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“You load sixteen tons, what do you get?
Another day older and deeper in debt.
Saint Peter don't you call me 'cause I can't go
I owe my soul to the company store.”
(Traditional folk song)
There are two ways to get ahead financially. One is to have more income. The other is to spend less money. Since most of us have limited ability to generate more income, it would make good personal financial sense to spend less. But shop-til-you-drop consumerism is ingrained in our modern American culture. Too many of us owe our souls to the company store, or the credit card company, which is the the modern day equivalent.
Getting more is a national obsession. This obsession is fostered by our mega-corp dominated economic system. It is driven by the artificial needs created by advertising. We have to have the latest fashion, the latest electronic gadget, or all the other stuff we see in the mall. Shopping is not just a household chore, it is a recreational activity. It is entertainment. It is sometimes therapy for the stress of our crazy lives. But we don't have to be caught on the treadmill of consuming. We can have a life instead of a lifestyle.
Being more sensible about our consumption is not only good for the family budget, it is better for you, your family, and the planet. We all know that good things in life are free. Time with family, friends, or enjoying life is more important than stuff. But the siren call of consumerism reinforced by constant advertising can be hard to resist.
All this consumption is unsustainable. It is unsustainable for the average consumer whose real income has gone down in buying power. It is unsustainable for businesses that think they must grow or die. We think sales, market share, or stock prices, should go up endlessly. Businesses can't be content with providing needed goods and services and making a reasonable profit each year. At the national level we think GDP has to endlessly increase. The economy has to have more production, more jobs, more growth to supposedly alleviate all our social ills. But in reality all this is not possible as the many periodic economic meltdowns prove.
Unlimited economic growth is also environmentally unsustainable. We live on a finite planet with finite resources. The extraction and production of stuff is wrecking the planet and we are running out of many natural resources. In America we have 5% of the world's population but consume 30% of the world's resources. But there are not enough resources to grow forever or to provide American lifestyles to 7 billion people. So the economy can not grow endlessly.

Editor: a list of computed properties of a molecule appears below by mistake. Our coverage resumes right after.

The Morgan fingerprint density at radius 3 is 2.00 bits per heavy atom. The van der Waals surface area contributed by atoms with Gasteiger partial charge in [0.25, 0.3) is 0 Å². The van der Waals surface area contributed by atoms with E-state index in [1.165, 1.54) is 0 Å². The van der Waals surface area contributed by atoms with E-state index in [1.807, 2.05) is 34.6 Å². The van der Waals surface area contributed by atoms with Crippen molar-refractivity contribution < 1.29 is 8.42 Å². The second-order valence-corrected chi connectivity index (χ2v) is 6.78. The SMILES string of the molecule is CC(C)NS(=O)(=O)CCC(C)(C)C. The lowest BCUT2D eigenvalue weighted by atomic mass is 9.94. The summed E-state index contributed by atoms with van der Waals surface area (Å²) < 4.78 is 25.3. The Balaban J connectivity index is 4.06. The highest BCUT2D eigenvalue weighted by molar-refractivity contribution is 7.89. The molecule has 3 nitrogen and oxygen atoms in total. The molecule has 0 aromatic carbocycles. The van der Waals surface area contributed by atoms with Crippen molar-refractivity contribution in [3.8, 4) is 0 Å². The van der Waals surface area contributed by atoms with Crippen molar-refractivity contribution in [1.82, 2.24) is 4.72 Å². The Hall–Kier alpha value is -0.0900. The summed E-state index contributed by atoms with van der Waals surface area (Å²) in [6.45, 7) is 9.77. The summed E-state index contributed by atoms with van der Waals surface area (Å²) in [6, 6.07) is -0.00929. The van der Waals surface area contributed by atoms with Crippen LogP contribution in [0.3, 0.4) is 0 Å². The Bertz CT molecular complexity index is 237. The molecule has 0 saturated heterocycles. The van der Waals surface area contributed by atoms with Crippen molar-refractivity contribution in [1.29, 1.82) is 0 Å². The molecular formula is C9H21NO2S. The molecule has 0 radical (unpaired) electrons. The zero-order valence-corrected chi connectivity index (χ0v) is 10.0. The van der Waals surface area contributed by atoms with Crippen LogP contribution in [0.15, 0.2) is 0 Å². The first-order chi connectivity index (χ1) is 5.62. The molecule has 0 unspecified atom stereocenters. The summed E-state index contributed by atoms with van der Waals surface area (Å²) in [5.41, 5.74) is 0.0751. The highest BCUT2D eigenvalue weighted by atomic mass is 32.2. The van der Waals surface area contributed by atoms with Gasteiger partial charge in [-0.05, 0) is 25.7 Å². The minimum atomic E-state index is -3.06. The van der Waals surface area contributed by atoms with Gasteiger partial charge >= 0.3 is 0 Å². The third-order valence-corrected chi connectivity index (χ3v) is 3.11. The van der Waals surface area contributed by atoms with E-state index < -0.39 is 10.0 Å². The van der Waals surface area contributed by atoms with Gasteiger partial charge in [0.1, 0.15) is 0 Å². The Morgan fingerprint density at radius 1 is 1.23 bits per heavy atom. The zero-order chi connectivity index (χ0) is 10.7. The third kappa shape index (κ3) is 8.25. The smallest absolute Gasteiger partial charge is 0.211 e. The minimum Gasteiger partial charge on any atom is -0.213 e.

A great deal of consumer spending gets paid for with debt. Many sources point out that Americans have a lot of debt and virtually no savings. About half of us have zero wealth (that is tangible assets). The average household has over $16,000 in credit card debt. We have inadequate retirement savings and lack good pension plans. Many Americans cannot cover the cost of minor financial troubles such as a car repair. And of course millions of us could not financially survive a major illness or accident. Many people do not have adequate medical insurance. Many more could not survive the loss of income if you couldn't go to work. Very few people have adequate short term disability insurance. One third lack paid sick leave. But we have smart phones, big screens, and monster trucks!
Debt is not necessarily bad. Debt is a necessary and important tool for consumers, businesses, and governments. But too much debt, and debt incurred for the wrong reasons, is a problem. Going into debt to buy a house, start a business, or get an education builds for the future. Using credit cards to buy more plastic-crap-for-the-landfill or taking a vacation cruise is simple poor financial management.
Much of our consumption is pure waste. We generate 4.5 pounds of garbage a day per person! In The Story of Stuff Project says 99% of the stuff we purchase gets thrown away within 6 months. We all have garages, basements, and closets full of things we haven't touched in years. When is the last time you used that fondue cooker? Or that exercise machine? How about that collection of VCR tapes?
Waste wasn't the norm in the past. Our grandparents valued frugality, thrift, and making do with what they had. Often they had no other choice. They recycled and reused long before it was cool. The shop-til-you-drop culture is relatively new. It has only existed since the 1950s. The Story of Stuff (http://storyofstuff.org/movies/story-of-stuff) is an interesting short video that talks about our stuff, where it comes from, and where it goes. It says we consume twice as much as people fifty years ago.
Are we happier for all this consumption? Are we better off? Many indicators say we are not. We're more stressed and unhappy. We don't have to be on this consumer tread mill. We have the power to just say no to accumulating more junk. We can reject the dominance of Mega-Corp and the advertisers. We can build better personal finances, get out of debt, save for the future, and have better lives. We can chose to spend less and have more.
“Only two things that money can't buy
That's true love and home grown tomatoes”
(From the song “Home Grown Tomatoes” by Guy Clark)